• Issues of Accessibility – Resizing Webpage Text

    Luke Canvin

    Resizing webpage text to increase website accessibility  In this next edition of the Website Accessibility series, we will be looking at resizing webpage text. There must be no loss of site functionality where text is resized. One of the criterion from the Web Content Accessibility Guidelines “Distinguishable” guidelines requires that any text displayed on your site must be capable of being resized by up to 200%, without any loss of functionality or content. There are some caveats, which we will explore in[...]

  • How can digital tools help local authorities prepare for the social care reforms?

    Siobhan Farmer

    The planned October 2023 social care reforms are set to bring sweeping changes to the social care funding landscape through the introduction of a revised funding threshold and a care cap. This is the third in a series of articles exploring what the reforms mean and their potential impact. In this article we examine how local authorities can prepare for the changes by implementing digital tools.

  • Dev Camp 2022: Day 5

    Tim Palmer

    We've reached the end of our week-long 2022 Dev Camp. Would OCC recommend the 3 technologies we tested? Read our final thoughts on our time spent trialling the latest updates to Blazor and Maui here

  • Issues of Accessibility – Non-text contrast

    Luke Canvin

    This article continues our series looking at website accessibility. We will be looking at a relatively new addition to the accessibility guidelines – non-text contrast; another criterion under the Web Content Accessibility Guidelines “Distinguishable” guideline. This criterion provides a minimum contrast for graphics – “active user interface components” and “meaningful graphics” (we’ll look at what those terms mean very shortly) with the objective of ensuring that people with certain visual impairments can still understand the controls or graphics without needing[...]

  • Using AI in Medical Devices

    Tim Palmer

    Machine learning. Artificial intelligence. Deep learning. Once purely seen as buzzwords, these concepts were eagerly discussed in theoretical conversations and lofty imaginings of what our future may hold. But now we find ourselves firmly in the data age, where artificial intelligence has become a critical tool in processing the staggering amount of information we produce. Machine learning techniques can be used to crunch the numbers and spot patterns where the human brain cannot. Researchers are implementing their latest findings into[...]

  • Identify Input Purpose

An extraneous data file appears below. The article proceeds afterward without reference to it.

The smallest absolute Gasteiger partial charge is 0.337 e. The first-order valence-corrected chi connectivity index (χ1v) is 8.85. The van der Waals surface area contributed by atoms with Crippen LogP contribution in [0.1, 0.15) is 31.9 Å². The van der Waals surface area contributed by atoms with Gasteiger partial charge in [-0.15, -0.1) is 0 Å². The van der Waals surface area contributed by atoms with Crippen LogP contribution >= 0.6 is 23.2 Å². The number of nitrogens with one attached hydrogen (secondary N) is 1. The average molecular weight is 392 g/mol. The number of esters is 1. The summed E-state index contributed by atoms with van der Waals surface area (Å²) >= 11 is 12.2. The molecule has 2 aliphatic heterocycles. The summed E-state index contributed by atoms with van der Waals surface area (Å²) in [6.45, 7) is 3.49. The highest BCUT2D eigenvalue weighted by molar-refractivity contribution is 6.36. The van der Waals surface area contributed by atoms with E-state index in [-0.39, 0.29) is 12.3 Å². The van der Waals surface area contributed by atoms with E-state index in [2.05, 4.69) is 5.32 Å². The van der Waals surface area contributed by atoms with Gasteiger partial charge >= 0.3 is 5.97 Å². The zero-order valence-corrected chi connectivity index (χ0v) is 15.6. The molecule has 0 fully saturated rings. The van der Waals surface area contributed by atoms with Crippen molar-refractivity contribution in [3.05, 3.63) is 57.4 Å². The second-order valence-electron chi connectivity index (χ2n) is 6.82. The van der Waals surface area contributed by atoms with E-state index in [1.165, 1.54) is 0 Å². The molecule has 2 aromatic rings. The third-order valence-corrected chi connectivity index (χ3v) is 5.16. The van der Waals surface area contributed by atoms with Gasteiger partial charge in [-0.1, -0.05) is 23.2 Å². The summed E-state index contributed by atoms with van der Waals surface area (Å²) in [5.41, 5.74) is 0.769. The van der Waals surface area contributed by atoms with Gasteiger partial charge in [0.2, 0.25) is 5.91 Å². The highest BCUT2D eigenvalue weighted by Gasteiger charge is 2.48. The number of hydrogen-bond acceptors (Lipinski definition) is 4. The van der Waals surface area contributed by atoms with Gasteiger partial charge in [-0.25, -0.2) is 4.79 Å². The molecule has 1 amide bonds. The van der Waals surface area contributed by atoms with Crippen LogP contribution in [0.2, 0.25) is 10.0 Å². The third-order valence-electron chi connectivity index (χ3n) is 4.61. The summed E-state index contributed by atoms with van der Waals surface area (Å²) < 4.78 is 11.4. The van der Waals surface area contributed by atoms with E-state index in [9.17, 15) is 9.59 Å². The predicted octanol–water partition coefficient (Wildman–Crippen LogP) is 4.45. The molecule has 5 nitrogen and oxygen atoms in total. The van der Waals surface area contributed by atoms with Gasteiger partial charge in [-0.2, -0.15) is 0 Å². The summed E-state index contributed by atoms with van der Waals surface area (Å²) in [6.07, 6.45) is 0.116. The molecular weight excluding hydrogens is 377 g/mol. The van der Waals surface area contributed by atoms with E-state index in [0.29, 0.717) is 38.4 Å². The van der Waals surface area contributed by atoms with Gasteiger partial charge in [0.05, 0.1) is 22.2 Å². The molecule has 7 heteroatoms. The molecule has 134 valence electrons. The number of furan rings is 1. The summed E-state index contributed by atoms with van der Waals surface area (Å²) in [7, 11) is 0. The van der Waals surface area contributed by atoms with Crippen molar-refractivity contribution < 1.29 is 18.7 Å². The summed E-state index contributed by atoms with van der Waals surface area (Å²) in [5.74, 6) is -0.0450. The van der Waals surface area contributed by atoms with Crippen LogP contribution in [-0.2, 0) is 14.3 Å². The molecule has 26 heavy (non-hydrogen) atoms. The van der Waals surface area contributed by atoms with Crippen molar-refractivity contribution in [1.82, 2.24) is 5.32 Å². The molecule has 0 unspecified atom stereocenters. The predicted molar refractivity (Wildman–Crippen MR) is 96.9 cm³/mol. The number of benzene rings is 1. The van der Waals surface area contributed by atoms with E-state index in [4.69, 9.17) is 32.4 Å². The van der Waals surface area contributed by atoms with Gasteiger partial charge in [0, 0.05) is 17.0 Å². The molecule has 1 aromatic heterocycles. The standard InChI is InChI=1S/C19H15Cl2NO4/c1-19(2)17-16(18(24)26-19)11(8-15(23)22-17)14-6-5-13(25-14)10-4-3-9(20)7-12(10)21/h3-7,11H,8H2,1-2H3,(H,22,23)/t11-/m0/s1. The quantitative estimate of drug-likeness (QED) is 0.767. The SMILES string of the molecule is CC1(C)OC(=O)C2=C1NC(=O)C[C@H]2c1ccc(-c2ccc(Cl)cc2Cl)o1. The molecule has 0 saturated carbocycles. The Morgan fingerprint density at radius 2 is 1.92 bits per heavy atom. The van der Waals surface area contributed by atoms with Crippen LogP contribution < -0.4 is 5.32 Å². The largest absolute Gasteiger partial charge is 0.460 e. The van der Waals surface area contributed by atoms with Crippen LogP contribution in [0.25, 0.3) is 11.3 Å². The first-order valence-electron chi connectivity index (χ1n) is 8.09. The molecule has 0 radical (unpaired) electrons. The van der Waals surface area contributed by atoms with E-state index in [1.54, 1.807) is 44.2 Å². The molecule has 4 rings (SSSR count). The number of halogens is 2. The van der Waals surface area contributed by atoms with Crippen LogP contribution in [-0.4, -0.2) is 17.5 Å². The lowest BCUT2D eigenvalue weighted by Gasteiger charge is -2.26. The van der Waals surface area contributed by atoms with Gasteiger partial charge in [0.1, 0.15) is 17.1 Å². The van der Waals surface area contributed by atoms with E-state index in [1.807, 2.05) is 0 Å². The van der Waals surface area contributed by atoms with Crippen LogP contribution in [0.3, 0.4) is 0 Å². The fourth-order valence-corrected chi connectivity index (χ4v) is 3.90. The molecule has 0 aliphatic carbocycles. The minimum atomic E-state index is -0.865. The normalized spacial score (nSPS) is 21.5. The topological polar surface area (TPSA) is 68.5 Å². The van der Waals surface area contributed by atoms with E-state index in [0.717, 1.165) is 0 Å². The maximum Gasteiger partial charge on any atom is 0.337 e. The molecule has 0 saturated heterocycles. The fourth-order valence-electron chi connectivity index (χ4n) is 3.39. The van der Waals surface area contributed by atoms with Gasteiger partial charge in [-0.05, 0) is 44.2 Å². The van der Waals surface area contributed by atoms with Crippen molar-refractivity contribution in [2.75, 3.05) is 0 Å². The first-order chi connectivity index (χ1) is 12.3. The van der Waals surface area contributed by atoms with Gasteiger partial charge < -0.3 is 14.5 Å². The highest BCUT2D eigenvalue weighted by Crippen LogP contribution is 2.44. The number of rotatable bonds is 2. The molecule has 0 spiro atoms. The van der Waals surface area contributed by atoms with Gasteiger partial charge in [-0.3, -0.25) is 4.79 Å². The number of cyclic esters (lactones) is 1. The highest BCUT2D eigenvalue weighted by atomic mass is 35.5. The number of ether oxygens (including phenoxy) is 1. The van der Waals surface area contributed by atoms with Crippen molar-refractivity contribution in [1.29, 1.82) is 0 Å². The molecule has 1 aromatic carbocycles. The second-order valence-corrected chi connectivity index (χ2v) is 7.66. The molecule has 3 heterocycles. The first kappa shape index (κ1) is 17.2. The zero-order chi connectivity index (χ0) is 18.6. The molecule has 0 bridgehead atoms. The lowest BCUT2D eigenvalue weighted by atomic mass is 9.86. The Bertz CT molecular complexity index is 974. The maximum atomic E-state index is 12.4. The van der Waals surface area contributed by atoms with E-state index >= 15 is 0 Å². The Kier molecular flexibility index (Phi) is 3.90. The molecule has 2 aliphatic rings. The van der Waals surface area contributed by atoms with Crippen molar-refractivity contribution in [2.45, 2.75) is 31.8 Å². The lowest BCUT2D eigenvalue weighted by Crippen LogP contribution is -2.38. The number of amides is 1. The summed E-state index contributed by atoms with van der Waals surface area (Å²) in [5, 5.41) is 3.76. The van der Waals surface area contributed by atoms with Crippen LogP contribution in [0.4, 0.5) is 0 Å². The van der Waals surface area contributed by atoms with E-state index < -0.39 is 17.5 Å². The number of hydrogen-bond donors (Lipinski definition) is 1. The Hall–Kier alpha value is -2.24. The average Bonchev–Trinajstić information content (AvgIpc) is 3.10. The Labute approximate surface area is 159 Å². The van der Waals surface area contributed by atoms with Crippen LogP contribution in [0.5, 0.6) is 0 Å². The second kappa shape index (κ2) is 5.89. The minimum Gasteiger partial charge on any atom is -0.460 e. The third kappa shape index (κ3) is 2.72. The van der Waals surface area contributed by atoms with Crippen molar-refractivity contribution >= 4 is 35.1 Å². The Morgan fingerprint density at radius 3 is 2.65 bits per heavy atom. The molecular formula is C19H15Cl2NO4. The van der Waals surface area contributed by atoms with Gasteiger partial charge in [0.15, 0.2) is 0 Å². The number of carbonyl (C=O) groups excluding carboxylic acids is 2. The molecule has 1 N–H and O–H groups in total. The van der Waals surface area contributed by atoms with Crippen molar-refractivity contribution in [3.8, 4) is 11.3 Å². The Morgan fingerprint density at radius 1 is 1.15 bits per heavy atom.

Luke Canvin

    In this article we will be examining the fifth criterion under the Web Content Accessibility Guidelines “Adaptable” guideline. You are likely familiar with the “type” attribute that many input fields support, for example <input type=”text” />. Common types include number, date, checkbox, etc. More niche types include email, tel and password. These are extremely useful, and often cue the browser to offer different behaviour for input. However, those types don’t provide much indication of the purpose of the information. For[...]

  • ContrOCC Web

    Sam Martin

    ContrOCC Web is our project to migrate the market leading social care finance system ContrOCC from a desktop-installed client application to a modern, browser-based system. Customer first Customer demand sparked this change, and we have kept user and customer requirements at the front of our plans. We are keeping the overall layout of the interface the same as before so that existing users will find it easier to adapt without additional training and support. The objective is to develop a[...]

  • OCC sponsors AI Fellowship

    John Boyle

    Earlier this year OCC embarked on the sponsorship of the Fellow for Artificial Intelligence and Machine Learning at the University of Oxford’s Reuben College. To celebrate this OCC Directors and our Fellow, David Clifton, held a series of discussions exploring AI and David’s research.

  • Challenges of the Health and Social Care reforms

    Damian Payne

    Dominating the news over the past few days has been the announcement of the long-anticipated reforms to health and social care in England. Naturally, the question of funding has remained central to the debate. Measures have been proposed to raise £36bn over the next 3 years through the introduction of a 1.25% health and social levy, along with an increase in dividend tax. Initially however, this levy will be used to fund the NHS, and then eventually be diverted to social care. OCC’s work is intrinsically linked to that of local authorities in the social care sector. We are watching closely to determine the potential impact of the reforms on social care funding on our products. In this insights article, we explore whether any substantial changes have been introduced since Dilnot’s first reform proposals in 2011 and take a look at the potential challenges.

  • Meaningful Sequence

    Luke Canvin

    This time we’ll be looking at the second of the criteria under the Web Content Accessibility Guidelines “Adaptable” guideline: When the sequence in which the content is presented affects its meaning, a correct reading sequence can be programmatically determined. As with our topic last month, the main issue we are trying to avoid here is for a screen to look perfectly fine visually, but to create problems for assistive technologies such as screen readers. This could occur where the visual[...]